Cats Protection issues graphic warning after a cat was found with horrific injuries caused by a dangerous flea collar.
Volunteers at Cats Protection’s Anglia Coastal Branch were alerted when a woman in Oulton reported that a stray cat had started to come in through her cat flap, scavenging food from her kitchen.
“She had noticed her own cat’s food was going missing in the night and then, one morning, she found Reggie hiding under a chair in her kitchen,” said Christine Cutts, Anglia Coastal Branch Coordinator. “He was fearful of being approached but the householder managed to get close enough to see a collar embedded in a painful-looking wound.”
After the woman contacted the branch, Christine was mobilised to try to trap the cat and check on his welfare.
“I took a trap to the house and the woman managed to catch him that night, which was lucky as it can sometimes take days,” said Christine. “When I picked him up early the next morning, it was clear that the cat was in a bad way. I was shocked to see the extent of the wounds and knew that he needed immediate vet attention.”
The wound caused by Reggie's collar
On admission to a nearby vet surgery, a scan revealed a microchip and the registered owners were contacted. Sadly though, this wasn’t to be a welcome end to the sorry tale.
“When we spoke to his registered owners, they were very surprised to hear that Reggie had been found after so long,” said Christine. “He had been missing for 18 months and, reluctantly, they had presumed him gone for good.
“Frustratingly, Reggie was found only minutes from home, so maybe he had been taken in by someone nearby. His original owners also said that he didn’t have a collar when he went missing, so someone else must have put that on him.
“Sadly though, we wouldn’t be able to reunite Reggie with his family. Their home circumstances had changed and so, after weighing up what was best for them and for Reggie, they took the difficult decision to sign him into our care.”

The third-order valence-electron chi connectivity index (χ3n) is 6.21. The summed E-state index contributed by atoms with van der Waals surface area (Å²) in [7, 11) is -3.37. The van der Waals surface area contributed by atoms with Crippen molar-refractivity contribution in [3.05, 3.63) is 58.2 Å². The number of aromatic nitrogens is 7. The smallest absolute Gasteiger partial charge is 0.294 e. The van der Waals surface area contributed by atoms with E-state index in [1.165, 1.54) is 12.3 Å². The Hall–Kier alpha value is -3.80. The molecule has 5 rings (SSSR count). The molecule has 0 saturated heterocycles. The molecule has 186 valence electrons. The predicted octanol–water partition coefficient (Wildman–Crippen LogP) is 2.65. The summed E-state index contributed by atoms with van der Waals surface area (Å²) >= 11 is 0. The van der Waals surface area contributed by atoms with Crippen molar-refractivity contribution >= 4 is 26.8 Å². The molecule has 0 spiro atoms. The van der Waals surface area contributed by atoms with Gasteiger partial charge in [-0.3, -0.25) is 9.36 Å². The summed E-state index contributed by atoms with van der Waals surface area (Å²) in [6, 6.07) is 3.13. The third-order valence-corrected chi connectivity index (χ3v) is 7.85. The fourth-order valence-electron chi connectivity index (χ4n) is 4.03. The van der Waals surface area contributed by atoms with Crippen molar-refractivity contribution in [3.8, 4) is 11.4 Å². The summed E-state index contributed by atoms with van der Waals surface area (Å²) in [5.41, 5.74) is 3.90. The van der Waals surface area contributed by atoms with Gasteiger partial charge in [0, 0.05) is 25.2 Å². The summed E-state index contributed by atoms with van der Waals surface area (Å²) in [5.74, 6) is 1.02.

Vets who examined Reggie said that, while he should make a full recovery, it would take time for his injuries to heal with significant cost to the branch for reconstructive surgery and ongoing care before he would be fit to rehome.
Christine is caring for Reggie at home while he recovers enough to be transferred for further rehabilitation. She hopes that his case will raise awareness about how collars can be hazardous for cats. They can get caught on a fence or the cat can get their paw stuck in the collar, causing distress and injury, such as strangulation, deep skin lacerations and jaw damage.
“Despite how it looks, Reggie is one of the lucky ones,” said Christine. “Other cats have lost limbs and even died due to poorly chosen collars and we want to warn people about the real dangers and how similar injuries can be prevented.
“If for some reason an owner feels they want to put a collar on their cat, it’s important to use snap-release collars that come off quickly and prevent injury. Sadly, that wasn’t the case here and Reggie is having to pay for that.”
Sarah Merrett, Cats Protection’s Central Veterinary Officer, said: “As this case shows, collars can cause significant harm to cats. We recommend microchipping as the safest permanent method of identification for cats. Unlike collars, microchips don't come off or put cats at risk of collar-related injuries. If an owner does choose to have a collar fitted, we advise that they purchase a 'quick release' or snap-opening collar.” Find advice on how to choose a safe cat collar.
After leading the campaign for compulsory microchipping of pet cats, Cats Protection is delighted that it will become law in England next year. The government has announced that all pet cats in England must be microchipped from 10 June 2024. We are continuing to campaign for microchipping to be made compulsory in Wales, Scotland and Northern Ireland. Find out more about microchipping.